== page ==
Ellie learns of Mike's affair, she

wany clic
visits a gun club and takes aim at
the groin area of a paper target.
Ouch! Cliches like that blast film
creativity right through the balls.
Moral simplicity damns this
film: you not only can go home
again, you must. Mike realizes that
he'll never be a very good opera date,
so he wins Ellie back by protecting
her from the outlaw who inevitably
threatens their humble home (the
notion that Mike is fated to return to

his proper place, however, doesn't
strike me as particularly romantic).
If Scott wanted to defuse the
Quinn Martin melodrama and remain
true to the script's populist origins,
he could have skipped the shoot-out.
Picture Tom Berenger in the ruby
slippers, clicking his heels together
and murmuring in his best
stereotypical Tony Danza accent,
"Dere ain't no place like home, dere
ain't no place like home... "

Interested in writing about film, theater,
music, books or dance?
JOIN THE DAILY'S
ARTS STAFF

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W.O.R.

.S.H.O.P.S

The University Library offers workshops
on searching online databases via DIALOG
and BRS. These brokers offer access to
more than 300 databases. Databases
are available in the following broad
subject fields: business, education, life
sciences, medicine, physical and applied
sciences, social sciences and humanities.
Examples of individual databases are:
MANAGEMENT CONTENTS, ERIC
(Educational Resources Information
Center), BIOSIS (Biological Abstracts),
MEDLINE (Index Medicus), COMPENDEX
(Engineering Index), DISSERTATION
ABSTRACTS ONLINE, and ARTS AND
HUMANITIES SEARCH.
Faculty, students, and staff are invited to
enroll to learn how to do your own online
searching, and/or to understand what is
involved when library staff does an online
database search for you. Library staff
can assist you in acquiring your own BRS
and/or DIALOG account. For additional
information, contact any campus library or
send a message using the MTS message
system to ONLINE SEARCHSERVICES.
Additional courses will be announced in
the Michigan Daily.
BRS System Seminar -
This workshop is designed for novice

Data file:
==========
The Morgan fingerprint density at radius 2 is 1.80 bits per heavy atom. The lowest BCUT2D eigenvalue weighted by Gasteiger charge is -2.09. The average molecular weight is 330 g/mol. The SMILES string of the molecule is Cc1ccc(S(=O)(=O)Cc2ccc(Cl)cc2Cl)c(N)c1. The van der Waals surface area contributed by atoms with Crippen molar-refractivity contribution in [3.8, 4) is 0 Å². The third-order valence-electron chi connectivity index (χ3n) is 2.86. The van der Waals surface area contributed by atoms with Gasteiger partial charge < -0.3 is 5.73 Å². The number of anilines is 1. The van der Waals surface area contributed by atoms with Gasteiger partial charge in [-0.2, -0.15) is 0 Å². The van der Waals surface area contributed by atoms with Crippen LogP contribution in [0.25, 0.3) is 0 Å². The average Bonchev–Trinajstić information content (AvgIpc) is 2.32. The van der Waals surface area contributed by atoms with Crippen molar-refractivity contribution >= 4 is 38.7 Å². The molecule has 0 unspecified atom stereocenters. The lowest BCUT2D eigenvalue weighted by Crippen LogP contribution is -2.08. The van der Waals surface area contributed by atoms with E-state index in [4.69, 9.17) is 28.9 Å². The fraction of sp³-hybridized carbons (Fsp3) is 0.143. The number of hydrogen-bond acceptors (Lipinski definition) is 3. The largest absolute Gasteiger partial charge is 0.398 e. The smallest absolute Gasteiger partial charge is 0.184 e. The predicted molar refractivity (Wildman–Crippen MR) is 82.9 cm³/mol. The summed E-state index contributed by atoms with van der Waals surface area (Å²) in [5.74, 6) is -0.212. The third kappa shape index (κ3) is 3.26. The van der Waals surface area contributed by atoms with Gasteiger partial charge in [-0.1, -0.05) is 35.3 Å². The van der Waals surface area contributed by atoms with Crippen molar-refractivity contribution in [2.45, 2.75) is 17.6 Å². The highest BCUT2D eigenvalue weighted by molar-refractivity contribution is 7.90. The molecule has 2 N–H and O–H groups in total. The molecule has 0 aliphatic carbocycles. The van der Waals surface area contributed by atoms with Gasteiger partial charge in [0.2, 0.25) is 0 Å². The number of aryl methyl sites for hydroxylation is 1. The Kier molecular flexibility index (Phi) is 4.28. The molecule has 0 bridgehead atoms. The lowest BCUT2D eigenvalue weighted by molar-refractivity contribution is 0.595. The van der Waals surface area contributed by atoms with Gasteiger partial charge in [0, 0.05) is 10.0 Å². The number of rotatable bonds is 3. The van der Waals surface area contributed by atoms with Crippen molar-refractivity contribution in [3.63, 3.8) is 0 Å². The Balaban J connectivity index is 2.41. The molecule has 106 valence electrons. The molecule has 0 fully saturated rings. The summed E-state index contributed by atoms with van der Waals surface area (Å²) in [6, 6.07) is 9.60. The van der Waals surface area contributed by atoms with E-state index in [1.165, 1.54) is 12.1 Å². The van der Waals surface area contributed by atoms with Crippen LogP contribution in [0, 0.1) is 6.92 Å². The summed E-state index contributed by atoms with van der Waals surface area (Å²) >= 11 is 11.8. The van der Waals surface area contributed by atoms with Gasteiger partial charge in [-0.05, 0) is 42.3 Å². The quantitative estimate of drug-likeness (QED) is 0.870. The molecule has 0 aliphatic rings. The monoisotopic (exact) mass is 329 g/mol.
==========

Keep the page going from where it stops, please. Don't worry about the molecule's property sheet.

BRS users who have little or no previous
experience searching the databases
available on BRS. BRS Information
Technologies is a commercial company
that brokers access to bibliographic and
full-text databases.
The seminar covers basic system
commands, Boolean search techniques,
and database selection. The lecture
includes a discussion of sample search
questions and how to construct search
strategies. Online practice time is
provided.
Prerequisite: None
Dates and Times:
Sept. 29 10:30am-12:30pm
Nov. 10 9:30-11:30am
Location: Undergraduate Microcomputer
Center (fourth floor)
Instructor: James Crooks
Registration: Required, send to
University-Library-Courses using the
MTS mesacae svtem or cal 93624.n

Basic system commands, Boolean
search techniques, and database selection
are covered. The 4ecture includes a
discussion of sample search questions
and how to construct search strategies.
The two-hour session also provides online
practice time.
Prerequisite: None
Dates and Times:
Oct. 6 10:30am-12:30pm
Nov. 17 9:30-11:30am
Location: Undergraduate Microcomputer
Center (fourth floor)
Instructor: James Crooks
Registration: Required, send to
UniversityJLibrary-Courses using the
MTS message system or call 936-2408.
Fee: No charge.
BRS Colleague System Seminar -
This workshop is designed for people
with existing access to BRS Colleague.
Participants learn basic system features
and Boolean search techniques, and also
receive an introduction to the MEDLINE
database.
After a short introductory lecture
participants use their own Colleague
passwords to access the system. During
the practice time, librarians are available to
provide assistance with system commands
and search strategy design.
Prerequisite: Participants should have
access to BRS/Colleague.
Dates and Times: Sessions will be
scheduled for groups of.10 or more.
Location: Alfred Taubman Medical
Library
Instructors: Librarians, Alfred Taubman
Medical Library
Registration: Required, call Barbara
Shipman to arrange classes (763-2037).
Fee: No charge.
Going Online -
The 15 minute video Going Online.:
An Introduction to the World of Online
Information (published by Learned
Information, Inc.) offers a concise,
highly comprehensible overview of online
searching. It explains the online searching